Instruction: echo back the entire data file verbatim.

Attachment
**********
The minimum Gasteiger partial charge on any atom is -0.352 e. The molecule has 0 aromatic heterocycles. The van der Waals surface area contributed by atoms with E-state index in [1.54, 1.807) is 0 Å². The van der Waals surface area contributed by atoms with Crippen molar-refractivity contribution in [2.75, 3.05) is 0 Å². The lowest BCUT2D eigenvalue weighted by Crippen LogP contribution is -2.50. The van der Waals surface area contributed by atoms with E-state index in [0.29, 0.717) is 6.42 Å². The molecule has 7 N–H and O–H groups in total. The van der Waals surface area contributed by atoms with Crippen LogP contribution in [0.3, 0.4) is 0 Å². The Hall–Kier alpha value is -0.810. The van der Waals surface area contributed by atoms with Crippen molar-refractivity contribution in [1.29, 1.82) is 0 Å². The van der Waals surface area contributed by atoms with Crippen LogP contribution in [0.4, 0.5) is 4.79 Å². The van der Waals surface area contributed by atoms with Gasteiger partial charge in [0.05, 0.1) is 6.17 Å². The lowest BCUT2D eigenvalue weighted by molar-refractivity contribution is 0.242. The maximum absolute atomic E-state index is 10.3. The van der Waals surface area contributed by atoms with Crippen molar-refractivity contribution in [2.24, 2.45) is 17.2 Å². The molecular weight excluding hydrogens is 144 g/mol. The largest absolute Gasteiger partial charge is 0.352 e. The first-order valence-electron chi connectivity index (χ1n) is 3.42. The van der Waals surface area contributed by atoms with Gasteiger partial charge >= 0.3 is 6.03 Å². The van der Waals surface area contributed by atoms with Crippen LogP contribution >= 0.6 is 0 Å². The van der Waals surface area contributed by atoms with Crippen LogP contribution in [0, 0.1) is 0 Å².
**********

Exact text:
The minimum Gasteiger partial charge on any atom is -0.352 e. The molecule has 0 aromatic heterocycles. The van der Waals surface area contributed by atoms with E-state index in [1.54, 1.807) is 0 Å². The van der Waals surface area contributed by atoms with Crippen molar-refractivity contribution in [2.75, 3.05) is 0 Å². The lowest BCUT2D eigenvalue weighted by Crippen LogP contribution is -2.50. The van der Waals surface area contributed by atoms with E-state index in [0.29, 0.717) is 6.42 Å². The molecule has 7 N–H and O–H groups in total. The van der Waals surface area contributed by atoms with Crippen LogP contribution in [0.3, 0.4) is 0 Å². The Hall–Kier alpha value is -0.810. The van der Waals surface area contributed by atoms with Crippen molar-refractivity contribution in [1.29, 1.82) is 0 Å². The van der Waals surface area contributed by atoms with Crippen LogP contribution in [0.4, 0.5) is 4.79 Å². The van der Waals surface area contributed by atoms with Gasteiger partial charge in [0.05, 0.1) is 6.17 Å². The lowest BCUT2D eigenvalue weighted by molar-refractivity contribution is 0.242. The maximum absolute atomic E-state index is 10.3. The van der Waals surface area contributed by atoms with Crippen molar-refractivity contribution in [2.24, 2.45) is 17.2 Å². The molecular weight excluding hydrogens is 144 g/mol. The largest absolute Gasteiger partial charge is 0.352 e. The first-order valence-electron chi connectivity index (χ1n) is 3.42. The van der Waals surface area contributed by atoms with Gasteiger partial charge >= 0.3 is 6.03 Å². The van der Waals surface area contributed by atoms with Crippen LogP contribution >= 0.6 is 0 Å². The van der Waals surface area contributed by atoms with Crippen LogP contribution in [0, 0.1) is 0 Å².